For the U.S, having a failed state in Venezuela is not a good thing. It creates increased security issues and opens the door to escalation in drug trafficking activities. The DEA has been investigating high ranking Venezuelan officials for believed involvement in drug-related criminality. To mollify the U.S., some arrests have been made in relation to the investigations. One possible scenario sees the U.S. providing financial aid to Venezuela, though some doubt this will happen. In the pursuit of U.S. dollars, it’s reported that the Venezuelan Head of the Assemblage, Diosdado Cabello recently met in Haiti with U.S. Assistant Secretary of State Shannon. In the meantime, Maduro continues to vent on TV against the U.S., blaming it for most of Venezuela’s ills.
Is Disaster Just Ahead?
Despite loans from China to keep it economically solvent and ongoing relations with the U.S. portending possible relief for Venezuelans, day to day life is still miserable for millions. Long lines of poor people stand in line for food and supplies. Constant shortages provide unending aggravation. Crime threatens the very lives of a vulnerable population. Many say that short of a quick and demonstrative intervention of some type, that Venezuela may soon be heading off the cliff. This makes the coming elections even more important. With external debts mounting and oil prices remaining low month after month, conditions are perfect for a cataclysm of the highest order.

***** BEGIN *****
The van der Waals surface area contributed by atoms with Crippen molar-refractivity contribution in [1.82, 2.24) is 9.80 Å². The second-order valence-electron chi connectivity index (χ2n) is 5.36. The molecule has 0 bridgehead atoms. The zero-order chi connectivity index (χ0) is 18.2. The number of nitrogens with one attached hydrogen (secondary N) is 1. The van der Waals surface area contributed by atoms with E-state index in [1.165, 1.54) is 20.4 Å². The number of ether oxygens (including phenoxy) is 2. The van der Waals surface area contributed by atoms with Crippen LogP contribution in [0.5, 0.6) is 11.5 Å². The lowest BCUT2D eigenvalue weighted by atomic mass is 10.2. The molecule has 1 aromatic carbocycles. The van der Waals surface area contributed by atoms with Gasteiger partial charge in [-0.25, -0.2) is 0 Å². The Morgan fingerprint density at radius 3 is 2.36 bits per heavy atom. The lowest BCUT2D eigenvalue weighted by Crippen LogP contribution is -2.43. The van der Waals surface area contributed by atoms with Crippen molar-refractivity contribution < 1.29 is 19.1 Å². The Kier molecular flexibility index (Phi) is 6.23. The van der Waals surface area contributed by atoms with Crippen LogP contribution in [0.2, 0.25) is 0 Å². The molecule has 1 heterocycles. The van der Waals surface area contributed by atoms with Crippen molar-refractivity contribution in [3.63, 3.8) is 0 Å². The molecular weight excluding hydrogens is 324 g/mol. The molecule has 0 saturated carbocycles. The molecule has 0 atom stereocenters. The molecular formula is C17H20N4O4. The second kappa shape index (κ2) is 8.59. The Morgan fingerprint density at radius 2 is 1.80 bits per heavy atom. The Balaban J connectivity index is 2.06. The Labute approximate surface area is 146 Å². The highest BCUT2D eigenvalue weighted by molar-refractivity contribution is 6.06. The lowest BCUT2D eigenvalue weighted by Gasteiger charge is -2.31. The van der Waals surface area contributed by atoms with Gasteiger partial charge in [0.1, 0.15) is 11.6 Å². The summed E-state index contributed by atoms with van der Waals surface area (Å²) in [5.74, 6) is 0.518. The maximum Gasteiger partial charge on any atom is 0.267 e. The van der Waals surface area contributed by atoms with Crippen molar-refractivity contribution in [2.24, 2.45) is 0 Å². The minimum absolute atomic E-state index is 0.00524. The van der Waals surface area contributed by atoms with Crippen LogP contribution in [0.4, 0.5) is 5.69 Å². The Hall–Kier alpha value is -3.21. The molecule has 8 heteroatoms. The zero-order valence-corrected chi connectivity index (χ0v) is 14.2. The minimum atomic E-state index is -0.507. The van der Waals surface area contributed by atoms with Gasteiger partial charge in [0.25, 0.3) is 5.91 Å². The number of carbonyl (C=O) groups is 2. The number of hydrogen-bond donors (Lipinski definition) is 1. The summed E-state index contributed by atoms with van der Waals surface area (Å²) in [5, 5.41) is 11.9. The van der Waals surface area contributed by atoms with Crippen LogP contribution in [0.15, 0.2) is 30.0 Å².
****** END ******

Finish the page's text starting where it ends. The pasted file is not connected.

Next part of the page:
According to Barclays, “Venezuela is suffering the deepest economic crisis in its history with output expected to contract 9.1 percent this year. The economic contraction will likely reach 16.5 percent between 2014 and 2016, while inflation over that period will exceed 1,000 percent.”15
The middle-class continues to protest, but unless they are joined by the poor, creating numbers too big to be ignored, little will change. True, petrol bombs, thrown stones, unrest and violence can lead to an awareness that might affect real change, but without organization and leadership, such protests stand little chance of uniting huge amounts of people and of being effective. With Venezuelan citizens so hungry and angry, it’s not hard to see why Chavez-worship is on the wane. An epochal event might be necessary to usher in a new era for the nation and to reinvigorate its beleaguered markets.
In The Long-Term…
Most experts agree that things will get worse in Venezuela before they get better. Even if oil prices rise, the best that might be expected is a few more years of “kicking the can down the road.” The country’s debts are astronomical. There isn’t enough food. Problems are myriad to the point that it may take decades for Venezuela to sift through the wreckage wrought by Chavez’ experiment, and by the fickle